Today’s Editorial for April 20: Giving away what doesn’t exist

There has been a big hoopla from
some corners recently about the government giving various concessions to
developers in order to facilitate projects.

Callers to radio talk shows have
complained that the government was giving away revenues by making such

Such thinking assumes that the
project would go on even without the concessions, an assumption we don’t
believe is anchored in reality.

There was a time when the Cayman
Islands didn’t have to offer concessions to developers.  Pretty much anything built on Seven Mile
Beach was a success, eliminating the need for the government to offer concessions.

But times have changed.  There’s really nowhere else to build on Seven
Mile Beach for one thing, meaning developers have to take more risk in building
a projects off the beach.

For another thing, Cayman is no
longer the idyllic tourist location it once was.  West Bay Road is now an over-crowded,
Americanised strip reminiscent of lots of other places.  There’s rising crime, increasing pollution
and a government in such serious financial straits that it can no longer afford
to clean the beaches.  Despite the new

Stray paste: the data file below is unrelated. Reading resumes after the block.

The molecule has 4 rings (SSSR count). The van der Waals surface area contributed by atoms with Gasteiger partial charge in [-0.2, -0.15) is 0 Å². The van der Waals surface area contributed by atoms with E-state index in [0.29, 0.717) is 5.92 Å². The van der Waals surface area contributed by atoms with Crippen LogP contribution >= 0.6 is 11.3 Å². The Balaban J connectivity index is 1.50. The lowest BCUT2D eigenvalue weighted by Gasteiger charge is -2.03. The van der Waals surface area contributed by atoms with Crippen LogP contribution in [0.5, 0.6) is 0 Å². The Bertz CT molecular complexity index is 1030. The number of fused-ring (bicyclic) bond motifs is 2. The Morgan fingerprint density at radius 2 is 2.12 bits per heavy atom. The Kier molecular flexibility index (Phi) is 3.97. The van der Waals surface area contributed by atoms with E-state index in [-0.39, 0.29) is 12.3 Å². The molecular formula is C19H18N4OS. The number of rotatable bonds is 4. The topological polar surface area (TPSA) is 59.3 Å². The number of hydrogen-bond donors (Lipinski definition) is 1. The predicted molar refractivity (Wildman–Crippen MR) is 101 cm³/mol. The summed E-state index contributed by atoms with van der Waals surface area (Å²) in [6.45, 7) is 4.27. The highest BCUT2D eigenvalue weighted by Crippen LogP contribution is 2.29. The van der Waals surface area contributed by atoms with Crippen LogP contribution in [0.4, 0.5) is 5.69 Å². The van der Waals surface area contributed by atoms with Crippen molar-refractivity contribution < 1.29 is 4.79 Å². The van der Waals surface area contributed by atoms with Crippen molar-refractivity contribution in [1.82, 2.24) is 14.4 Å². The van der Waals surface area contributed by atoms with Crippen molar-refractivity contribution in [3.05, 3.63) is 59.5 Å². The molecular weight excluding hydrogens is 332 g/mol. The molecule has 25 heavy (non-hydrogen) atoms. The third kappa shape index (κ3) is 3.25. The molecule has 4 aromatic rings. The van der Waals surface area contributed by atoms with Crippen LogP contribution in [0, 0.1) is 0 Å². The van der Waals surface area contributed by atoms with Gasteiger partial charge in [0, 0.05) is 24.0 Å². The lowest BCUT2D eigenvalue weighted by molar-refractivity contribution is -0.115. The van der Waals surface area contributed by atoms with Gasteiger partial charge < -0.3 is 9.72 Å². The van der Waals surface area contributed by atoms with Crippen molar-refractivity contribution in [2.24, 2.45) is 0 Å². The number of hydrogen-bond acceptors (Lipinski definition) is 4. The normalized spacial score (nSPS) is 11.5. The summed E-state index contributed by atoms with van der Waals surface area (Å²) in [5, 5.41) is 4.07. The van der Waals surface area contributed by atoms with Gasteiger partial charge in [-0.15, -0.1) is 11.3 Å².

problems, the cost of a Cayman vacation isn’t getting any cheaper and remains
more expensive than most other Caribbean destinations. The cost factor holds
true for developers as well.

At the same time, other places in
the Caribbean region are building resorts to attract Cayman’s main tourism

To think that the Cayman Islands
can attract developers without offering concessions, when competitors are doing
just that is arrogance.  Concessions are
given to developers all the time, all over the world.

Perhaps a bigger question is
whether Cayman wants more development at all. 
Premier McKeeva Bush has proposed increased development as a way of
getting the Cayman Islands through its current economic difficulties without
resorting to such measures as direct taxation and civil service job losses. Indeed,
with the future growth of Cayman’s financial service industry in doubt, the
country must look at developing new revenue streams.

If Cayman refuses to give
concessions, developers will just go somewhere else.  The country can’t give away revenues that
don’t exist, and it can’t reap benefits from developments that don’t exist